Tea was served, though, back when International Tea was more like a regular Friday tea instead of the big event it has become. As Czech explained, many of Martha Cook’s traditions start out as small events that gradually grow in size and prominence within the hall community. International Tea is an example of such a process.

International Tea has been going on for over 40 years. While it was originally proposed as an educational experience for Martha Cook residents, the form of this education has changed drastically. Some of its most notable qualities, such as its public nature and its emphasis on food, were not always there.

As ‘U’ alum Catherine Davis remembers it, there was an International Tea at least one of her two years in Martha Cook (1968 to 1970). It had just been proposed by the Martha Cook Multicultural Council, and it amounted to card tables set up in the hall with poster displays to represent the countries and their cultures. These were the old kind of displays: 25-cent poster-board covered with cut-out magazine pictures and hand-lettering. The food wasn’t culturally specific, remaining the same as the servings of a normal Friday afternoon tea. All of this was intended as an educational experience exclusively for the residents of Martha Cook.

Flash forward four decades, and the event has turned into a tradition with authentic food, personal histories and sometimes even a sense of humor. Last year, LSA senior Emma Lawton decided to do a table on the Great Lakes. She served water. It was just tap water, but she reasoned that all tap water in Michigan comes from the Great Lakes Basin. And while the Great Lakes are pretty close to home, home is a rather complicated concept. This year, Lawton will do a table on San Marino, a small, landlocked country on the eastern Italian peninsula. Through a San Marino state law, Lawton, whose grandfather was born in San Marino, was able to become a citizen of the small state whose culture has had so much influence on her family and upbringing.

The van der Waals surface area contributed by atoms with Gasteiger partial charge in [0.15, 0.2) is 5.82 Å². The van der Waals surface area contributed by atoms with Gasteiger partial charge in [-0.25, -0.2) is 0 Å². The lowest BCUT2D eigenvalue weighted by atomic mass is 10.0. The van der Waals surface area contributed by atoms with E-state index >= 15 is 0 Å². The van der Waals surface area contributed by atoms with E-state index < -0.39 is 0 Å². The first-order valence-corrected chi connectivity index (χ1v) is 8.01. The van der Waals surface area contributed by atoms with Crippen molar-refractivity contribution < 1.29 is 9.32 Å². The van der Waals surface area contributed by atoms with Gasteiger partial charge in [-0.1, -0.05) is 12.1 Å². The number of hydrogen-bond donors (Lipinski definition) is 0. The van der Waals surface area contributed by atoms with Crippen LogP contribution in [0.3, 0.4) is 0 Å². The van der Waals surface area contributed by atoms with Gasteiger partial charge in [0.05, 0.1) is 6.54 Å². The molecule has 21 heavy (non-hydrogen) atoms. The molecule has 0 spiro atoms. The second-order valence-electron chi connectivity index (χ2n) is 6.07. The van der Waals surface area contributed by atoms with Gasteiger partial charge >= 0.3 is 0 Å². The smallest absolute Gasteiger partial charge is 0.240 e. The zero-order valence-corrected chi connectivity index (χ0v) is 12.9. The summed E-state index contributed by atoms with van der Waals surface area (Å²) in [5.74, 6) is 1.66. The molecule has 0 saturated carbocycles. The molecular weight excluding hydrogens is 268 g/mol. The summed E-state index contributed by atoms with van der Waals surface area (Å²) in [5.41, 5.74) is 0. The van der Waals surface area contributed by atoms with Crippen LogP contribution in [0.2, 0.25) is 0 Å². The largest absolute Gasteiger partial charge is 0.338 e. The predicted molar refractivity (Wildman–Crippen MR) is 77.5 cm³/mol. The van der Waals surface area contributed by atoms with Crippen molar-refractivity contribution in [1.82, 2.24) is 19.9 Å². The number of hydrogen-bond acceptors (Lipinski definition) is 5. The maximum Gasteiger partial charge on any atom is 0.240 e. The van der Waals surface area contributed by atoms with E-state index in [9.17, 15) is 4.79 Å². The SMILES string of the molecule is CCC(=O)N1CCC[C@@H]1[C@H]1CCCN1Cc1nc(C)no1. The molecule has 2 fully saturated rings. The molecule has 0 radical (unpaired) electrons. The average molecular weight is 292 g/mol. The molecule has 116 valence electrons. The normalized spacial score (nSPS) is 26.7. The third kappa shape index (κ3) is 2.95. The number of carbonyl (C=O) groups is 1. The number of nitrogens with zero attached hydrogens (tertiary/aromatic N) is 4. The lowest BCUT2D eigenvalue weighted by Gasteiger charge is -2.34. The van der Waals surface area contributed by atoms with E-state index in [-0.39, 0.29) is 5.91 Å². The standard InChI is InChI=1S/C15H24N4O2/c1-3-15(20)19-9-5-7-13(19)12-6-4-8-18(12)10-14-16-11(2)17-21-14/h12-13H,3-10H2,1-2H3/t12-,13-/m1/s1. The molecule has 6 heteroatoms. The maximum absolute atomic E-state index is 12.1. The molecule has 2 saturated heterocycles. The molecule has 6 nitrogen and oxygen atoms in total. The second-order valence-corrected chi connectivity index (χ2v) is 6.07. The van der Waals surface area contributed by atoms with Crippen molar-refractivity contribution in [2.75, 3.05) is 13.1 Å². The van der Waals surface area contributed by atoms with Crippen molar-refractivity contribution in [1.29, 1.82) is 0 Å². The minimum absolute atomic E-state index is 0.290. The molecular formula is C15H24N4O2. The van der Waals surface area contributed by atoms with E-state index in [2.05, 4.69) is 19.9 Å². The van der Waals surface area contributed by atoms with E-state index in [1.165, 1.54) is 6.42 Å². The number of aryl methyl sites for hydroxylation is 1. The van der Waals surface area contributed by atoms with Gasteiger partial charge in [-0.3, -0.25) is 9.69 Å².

“(International Tea) is a way to share what’s going on in San Marino,” Lawton said. “It’s a very small country, one most people haven’t heard about, but it’s very important to me because my family is from there and it’s something I grew up with.”

A local treat called pizzelle cuisine will represent San Marino.

“It’s a type of cookie,” Lawton said. “A wafer that you make in a waffle bowl.”

Lawton described pizzelle as being easy to make for 500 people, which is good, as International Tea has attracted such a high number in recent years.

In addition to the food, there can be demonstrations of represented countries’ art and culture. At the San Marino table, one will find the San Marino flag as well as its ceramics and pottery, an art the country is known for.

“My family actually owns a pottery factory in San Marino,” Lawton said. “So I have examples of plates you would see, the traditional kind of pottery.”

In years past, Chinese art displays, Mexican folk dances, Tae Kwon Do demonstrations and bagpipe performances have all helped create the diverse atmosphere of the event. This year, Czech plans to have a projector display of international dancing and music to fill the building with an ethnic flare, which will either be colorfully foreign or familiar, depending on the event-goer.

Fashion parades, Scottish kilts and more

In an attempt to bridge the cultural distance between the United States and the rest of the world, International Tea at Martha Cook traditionally provided the local area with a globally aware and educationally rich event. By 1990, the event was beginning to resemble its current incarnation.

“I remember it being a big deal, but probably not as big a deal as it is now,” wrote ‘U’ alum Beth Yaros Johnston in a statement. “There was usually a lot of food with some dancing. I remember opening it up to the campus but it was mostly friends of residents, although it was always pretty crowded.”

During the past five years, representing culture through food has become the main focus of the event, according to Martha Cook Director Marion Law.

Holding the position of director since 1997, Law has seen quite a few spectacles at International Tea, from women in fashion parades bearing the national dress of a country to a great variety of musical and dance groups like Korean drummers or Czech dancers. Of course, everyone has their favorites.

“Personally, I enjoy my husband Dave having the opportunity to wear his kilt while helping to serve haggis to dubious guests at the Scottish table,” wrote Law in a statement.

Tomorrow from 3 p.m. to 5 p.m., the main hallway of Martha Cook will be lined with flags of many nations as the Gold and Red Rooms are filled by the scents and sensibilities of 18 different countries. The tables of the countries represented this year — Russia, Poland, San Marino, Ireland, Singapore, India, Antarctica, Armenia, Sweden, Germany, Italy, Finland, Switzerland, Argentina, Basque Region (Spain), England, Albania and Scotland — will each celebrate, with their own part and parcel, humanity’s diversity.

Correction appended: An earlier version of this article incorrectly referred to pizzelle as tizzelle.